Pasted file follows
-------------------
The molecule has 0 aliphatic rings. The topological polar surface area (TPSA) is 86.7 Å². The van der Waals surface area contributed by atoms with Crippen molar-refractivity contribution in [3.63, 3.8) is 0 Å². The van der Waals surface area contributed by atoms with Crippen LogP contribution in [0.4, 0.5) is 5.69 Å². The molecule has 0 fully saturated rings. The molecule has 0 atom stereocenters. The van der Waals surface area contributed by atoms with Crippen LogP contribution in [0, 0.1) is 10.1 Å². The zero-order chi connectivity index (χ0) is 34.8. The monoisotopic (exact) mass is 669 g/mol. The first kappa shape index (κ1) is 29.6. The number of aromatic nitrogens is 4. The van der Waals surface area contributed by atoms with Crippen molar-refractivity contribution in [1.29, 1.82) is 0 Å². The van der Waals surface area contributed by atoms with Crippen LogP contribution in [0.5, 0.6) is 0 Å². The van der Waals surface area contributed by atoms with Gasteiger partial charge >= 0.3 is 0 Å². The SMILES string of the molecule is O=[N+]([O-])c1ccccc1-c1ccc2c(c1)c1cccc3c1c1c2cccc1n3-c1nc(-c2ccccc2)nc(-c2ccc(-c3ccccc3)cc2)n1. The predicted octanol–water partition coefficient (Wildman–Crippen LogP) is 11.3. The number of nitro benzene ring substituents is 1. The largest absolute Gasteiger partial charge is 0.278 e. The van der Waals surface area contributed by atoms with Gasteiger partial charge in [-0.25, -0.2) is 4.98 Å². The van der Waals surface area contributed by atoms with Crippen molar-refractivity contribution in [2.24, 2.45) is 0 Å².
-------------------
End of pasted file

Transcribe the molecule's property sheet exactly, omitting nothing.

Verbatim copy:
The molecule has 0 aliphatic rings. The topological polar surface area (TPSA) is 86.7 Å². The van der Waals surface area contributed by atoms with Crippen molar-refractivity contribution in [3.63, 3.8) is 0 Å². The van der Waals surface area contributed by atoms with Crippen LogP contribution in [0.4, 0.5) is 5.69 Å². The molecule has 0 fully saturated rings. The molecule has 0 atom stereocenters. The van der Waals surface area contributed by atoms with Crippen LogP contribution in [0, 0.1) is 10.1 Å². The zero-order chi connectivity index (χ0) is 34.8. The monoisotopic (exact) mass is 669 g/mol. The first kappa shape index (κ1) is 29.6. The number of aromatic nitrogens is 4. The van der Waals surface area contributed by atoms with Crippen molar-refractivity contribution in [1.29, 1.82) is 0 Å². The van der Waals surface area contributed by atoms with Crippen LogP contribution in [0.5, 0.6) is 0 Å². The van der Waals surface area contributed by atoms with Gasteiger partial charge >= 0.3 is 0 Å². The SMILES string of the molecule is O=[N+]([O-])c1ccccc1-c1ccc2c(c1)c1cccc3c1c1c2cccc1n3-c1nc(-c2ccccc2)nc(-c2ccc(-c3ccccc3)cc2)n1. The predicted octanol–water partition coefficient (Wildman–Crippen LogP) is 11.3. The number of nitro benzene ring substituents is 1. The largest absolute Gasteiger partial charge is 0.278 e. The van der Waals surface area contributed by atoms with Gasteiger partial charge in [-0.25, -0.2) is 4.98 Å². The van der Waals surface area contributed by atoms with Crippen molar-refractivity contribution in [2.24, 2.45) is 0 Å².